Lack of motivation at work impacts both performance and mental health

Lack of motivation at work impacts both performance and mental healthOver seven in ten UK employees want their employers to do more to motivate them claims a new study from Reward Gateway which suggests  that some of the alarming effects that being unmotivated has on employees included a worsening in mood (60 percent); reduction in productivity levels (48 percent); declining mental health (46 percent) and a reduction in quality of work (40 percent).  Over a quarter (26 percent) say their relationships with family and friends suffer and 2 in 10 admit to drinking more alcohol when lacking motivation.

The research claims that the less motivated an employee is, the more likely they are to value their salary as a motivator. In the UK, those that are not very motivated in their current job are most likely to say that they’re motivated by their salary (41 percent), good working relationships (37 percent), having a purpose (21 percent). Whereas, those who class themselves as extremely motivated in their current job are most likely to say that they’re motivated by job satisfaction (52 percent), feeling respected (37 percent), having a purpose (37 percent) and good working relationships (37 percent).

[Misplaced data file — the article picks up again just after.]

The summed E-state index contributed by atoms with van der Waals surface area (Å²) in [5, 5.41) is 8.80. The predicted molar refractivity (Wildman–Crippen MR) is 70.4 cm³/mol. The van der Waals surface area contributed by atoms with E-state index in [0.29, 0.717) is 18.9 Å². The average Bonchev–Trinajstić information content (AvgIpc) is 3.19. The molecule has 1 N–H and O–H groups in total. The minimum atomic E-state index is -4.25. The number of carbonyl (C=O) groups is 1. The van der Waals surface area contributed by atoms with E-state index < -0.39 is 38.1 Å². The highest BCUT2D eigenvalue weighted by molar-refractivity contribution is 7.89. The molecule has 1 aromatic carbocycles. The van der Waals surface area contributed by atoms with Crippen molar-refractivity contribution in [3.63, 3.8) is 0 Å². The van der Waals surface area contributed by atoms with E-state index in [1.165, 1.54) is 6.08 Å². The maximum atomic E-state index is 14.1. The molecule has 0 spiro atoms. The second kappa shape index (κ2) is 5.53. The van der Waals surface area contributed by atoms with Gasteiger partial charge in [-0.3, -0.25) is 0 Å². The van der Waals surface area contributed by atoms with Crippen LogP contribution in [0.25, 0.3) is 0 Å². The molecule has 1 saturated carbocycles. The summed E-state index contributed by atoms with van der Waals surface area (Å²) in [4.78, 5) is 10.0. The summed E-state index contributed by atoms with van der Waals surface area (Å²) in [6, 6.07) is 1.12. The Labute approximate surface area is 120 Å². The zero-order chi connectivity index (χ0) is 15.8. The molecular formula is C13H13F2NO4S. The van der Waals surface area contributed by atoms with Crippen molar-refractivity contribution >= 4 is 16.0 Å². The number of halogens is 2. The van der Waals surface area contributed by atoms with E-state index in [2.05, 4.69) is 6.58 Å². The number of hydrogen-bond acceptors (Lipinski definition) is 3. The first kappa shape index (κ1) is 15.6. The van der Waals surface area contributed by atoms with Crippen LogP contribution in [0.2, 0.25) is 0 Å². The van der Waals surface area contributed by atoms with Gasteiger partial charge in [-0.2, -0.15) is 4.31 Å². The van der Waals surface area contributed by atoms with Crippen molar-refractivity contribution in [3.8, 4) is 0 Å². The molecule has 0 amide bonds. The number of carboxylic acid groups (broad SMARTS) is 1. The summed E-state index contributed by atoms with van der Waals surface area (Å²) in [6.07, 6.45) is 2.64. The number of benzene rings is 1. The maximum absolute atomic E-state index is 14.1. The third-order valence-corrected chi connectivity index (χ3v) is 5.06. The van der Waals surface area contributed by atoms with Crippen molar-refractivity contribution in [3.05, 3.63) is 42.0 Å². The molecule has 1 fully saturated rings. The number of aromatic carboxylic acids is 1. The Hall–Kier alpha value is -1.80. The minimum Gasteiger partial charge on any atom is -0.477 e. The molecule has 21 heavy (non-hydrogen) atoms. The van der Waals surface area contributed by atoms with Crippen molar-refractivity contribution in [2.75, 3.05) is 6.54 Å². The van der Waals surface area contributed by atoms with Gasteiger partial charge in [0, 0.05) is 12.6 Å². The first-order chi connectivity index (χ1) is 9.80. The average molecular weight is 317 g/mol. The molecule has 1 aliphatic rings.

Despite these effects, those that aren’t motivated will still stay in a job for an average of 11 months, dragging productivity levels and quality of work down.

The research also claims that:

  • Generation Z (aged 16-24) are most unmotivated by boring or unsatisfying work
  • The older an employee is the more likely a bad manager will impact their motivation
  • The older an employee is the more likely they will ‘grin and bear it’ with employees aged between 45-54 staying a mean 13.75 months in an unmotivating job while those aged 16-24 would only stay in an unmotivating role for 5.34 months (almost less than half the national mean).
  • The younger an employee is the more likely that they take no pride in their work.
  • Those who are not motivated at all are over 10 percent more likely to value a 3 percent pay rise than those who see themselves as extremely motivated.
  • Those that are extremely motivated choose motivational drivers such as feeling respected and good working relationships.
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